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  • Publication Date: 06-2016
  • Content Type: Special Report
  • Institution: Fundación Alternativas
  • Abstract: Informe en español. Versión pasapáginas aquí.
  • Topic: International Relations, International Affairs
  • Political Geography: Europe
  • Publication Date: 06-2016
  • Content Type: Special Report
  • Institution: Fundación Alternativas
  • Abstract: The 4th Report on the State of the European Union –”Europe at the political crossroads”– is published as a contribution to a campaign to relaunch the EU, motivated by the belief that the serious problems with which the Union is currently grappling can only be resolved if we address the political challenges it faces. The publication of this report coincides with perhaps the most difficult moment for the Union since its creation. With the EU still struggling to overcome the drastic impact of the economic crisis, it is threatened by the storm clouds of another recession or, at the very least, weak growth.
  • Topic: International Affairs
  • Political Geography: Europe
  • Author: Ana Belén Sánchez
  • Publication Date: 05-2016
  • Content Type: Special Report
  • Institution: Fundación Alternativas
  • Abstract: Hace unos años propuse que entre los Informes que la Fundación Alternativas dedica a los grandes temas de nuestro país y de Europa –la Democracia, la Desigualdad, la Unión Europea, la Cultura– no podía faltar uno consagrado a la Sostenibilidad.
  • Topic: International Relations, International Affairs
  • Political Geography: Europe
  • Author: Jessica Lewis McFate, Harleen Gambhir
  • Publication Date: 12-2016
  • Content Type: Special Report
  • Institution: Institute for the Study of War
  • Abstract: The next forty-five days constitute a high-risk period for a surge of attacks by ISIS during the Islamic holy month of Ramadan. ISIS traditionally uses Ramadan – which begins on June 6 and ends on July 5, 2016 - as a justification for its attacks and as an occasion to reorient its strategy. This year, ISIS will likely take action to reverse serious losses in Iraq and Syria while expanding its attacks against the non-Muslim world in an attempt to spark an apocalyptic total war. ISIS is still operationally capable in its core terrain and stands poised to expand its operations over the next six weeks, particularly in Turkey, Lebanon, and Jordan. This forecast will outline the most likely and most dangerous targets that ISIS may seek to operate against during Ramadan
  • Topic: International Security
  • Political Geography: Middle East
  • Author: Virgílio Gibbon
  • Publication Date: 10-2015
  • Content Type: Special Report
  • Institution: Brazilian Center for International Relations (CEBRI)
  • Abstract: Situational crises tend to concentrate economic activity in centers where such activity already is historically more significant. As a result, financial markets — especially the organized markets — tend to coalesce around these same centers because they benefit from the higher level of liquidity that concentrated economic activity offers. This undoubtedly was one of the major causes of the waning of the financial market in Rio de Janeiro, and the hegemony conquered by São Paulo as of the 1980s.
  • Topic: International Political Economy, International Trade and Finance, Financial Crisis, Financial Markets
  • Political Geography: Brazil
  • Author: Kevin Rudd
  • Publication Date: 04-2015
  • Content Type: Special Report
  • Institution: Asia Society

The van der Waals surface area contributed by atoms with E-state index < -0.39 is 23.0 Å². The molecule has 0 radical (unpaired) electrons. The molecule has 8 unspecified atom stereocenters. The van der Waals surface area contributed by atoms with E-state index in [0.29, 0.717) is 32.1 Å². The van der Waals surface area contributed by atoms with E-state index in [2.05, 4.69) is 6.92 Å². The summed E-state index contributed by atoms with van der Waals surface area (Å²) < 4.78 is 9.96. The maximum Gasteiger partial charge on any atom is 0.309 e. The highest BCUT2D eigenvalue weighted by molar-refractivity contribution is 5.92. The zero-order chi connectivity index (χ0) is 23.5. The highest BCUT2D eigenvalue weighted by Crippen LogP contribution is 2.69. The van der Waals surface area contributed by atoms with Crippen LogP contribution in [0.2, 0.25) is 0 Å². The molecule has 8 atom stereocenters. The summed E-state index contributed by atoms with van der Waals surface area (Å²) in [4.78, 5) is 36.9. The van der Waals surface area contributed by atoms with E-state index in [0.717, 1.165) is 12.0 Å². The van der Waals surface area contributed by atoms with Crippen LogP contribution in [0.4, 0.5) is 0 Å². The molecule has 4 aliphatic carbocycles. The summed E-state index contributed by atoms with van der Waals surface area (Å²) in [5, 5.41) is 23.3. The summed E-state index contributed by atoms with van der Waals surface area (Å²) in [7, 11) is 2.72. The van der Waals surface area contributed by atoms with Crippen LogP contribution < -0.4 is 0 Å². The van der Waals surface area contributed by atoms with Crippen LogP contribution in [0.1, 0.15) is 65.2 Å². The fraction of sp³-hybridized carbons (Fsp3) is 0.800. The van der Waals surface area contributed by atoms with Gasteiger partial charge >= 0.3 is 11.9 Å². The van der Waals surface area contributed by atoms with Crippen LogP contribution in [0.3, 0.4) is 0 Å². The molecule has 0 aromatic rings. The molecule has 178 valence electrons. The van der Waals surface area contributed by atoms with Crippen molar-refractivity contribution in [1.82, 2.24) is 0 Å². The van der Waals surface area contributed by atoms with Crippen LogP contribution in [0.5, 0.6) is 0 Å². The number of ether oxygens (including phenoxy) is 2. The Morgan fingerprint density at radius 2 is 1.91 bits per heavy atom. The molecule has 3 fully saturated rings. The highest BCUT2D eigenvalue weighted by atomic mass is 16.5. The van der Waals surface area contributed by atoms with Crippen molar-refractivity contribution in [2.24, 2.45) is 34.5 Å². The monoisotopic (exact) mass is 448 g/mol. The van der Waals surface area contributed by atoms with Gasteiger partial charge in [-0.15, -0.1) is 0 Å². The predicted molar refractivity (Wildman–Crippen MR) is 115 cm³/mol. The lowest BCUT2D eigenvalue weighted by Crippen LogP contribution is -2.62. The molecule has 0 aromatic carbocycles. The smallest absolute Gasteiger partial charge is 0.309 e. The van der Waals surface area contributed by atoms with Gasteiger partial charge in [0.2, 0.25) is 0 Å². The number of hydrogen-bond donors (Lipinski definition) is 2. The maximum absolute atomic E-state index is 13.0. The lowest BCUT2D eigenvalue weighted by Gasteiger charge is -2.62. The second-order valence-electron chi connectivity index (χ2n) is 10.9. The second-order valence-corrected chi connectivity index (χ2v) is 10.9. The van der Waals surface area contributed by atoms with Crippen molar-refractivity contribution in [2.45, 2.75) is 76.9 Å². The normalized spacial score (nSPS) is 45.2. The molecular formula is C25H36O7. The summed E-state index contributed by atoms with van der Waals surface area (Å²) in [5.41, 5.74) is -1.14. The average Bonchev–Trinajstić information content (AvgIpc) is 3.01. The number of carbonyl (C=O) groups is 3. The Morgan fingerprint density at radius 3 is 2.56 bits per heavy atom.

• Abstract: The future relationship between China and the United States represents one of the great mega-changes and mega-challenges of our age. Unlike other such changes, the consequences of China’s rise are unfolding gradually, sometimes purposefully, but most of the time imperceptibly while the world’s attention is drawn to more dramatic events elsewhere. With the rise of China, we are observing the geopolitical equivalent of the melting of the polar ice caps. Slowly the ice thins, cracks appear and one day a large sheet of ice spectac- ularly peels away. If captured on camera, the world momentarily sits up and pays attention before CNN returns our gaze to the drama of the Islamic State of Iraq and the Levant’s most recent atrocity.
  • Topic: International Relations, International Cooperation, International Affairs
  • Political Geography: China, America
  • Author: Denis Hadžović
  • Publication Date: 12-2015
  • Content Type: Special Report
  • Institution: The Centre For Security Studies
  • Abstract: BiH’s contributions to peacekeeping operations take place in the context of ongoing reforms to its security sector, particularly within the defense sector, which has had a great influence on the operational capacities of the Armed Forces. As per the Defence white paper of Bosnia and Herzegovina (2005), the primary objective of the defense reform process was the establishment and strengthening of the state-level institutions which could function as the supreme authority on defense-related issues. Consequently, activities have focused on increasing the authority of the Presidency of Bosnia and Herzegovina as the supreme commander of the BiH Armed Forces, expanding the role the Parliamentary Assembly in order to exercise effective democratic control over the Armed Forces, and establishing state- level defence institutions capable of supporting the Presidency in exercising command and control over the Armed Forces. To illustrate the complexity of defence reform in BiH and its subsequent effects on the functionality of the defense sector as a whole, it is worth mentioning that the current BiH Armed Forces have been formed of ex-warning factions – the Army of the Republic of Srpska and the Army of the Federation of Bosnia and Herzegovina – two entities within BiH which had full control over their forces until the last defence reform in 2005.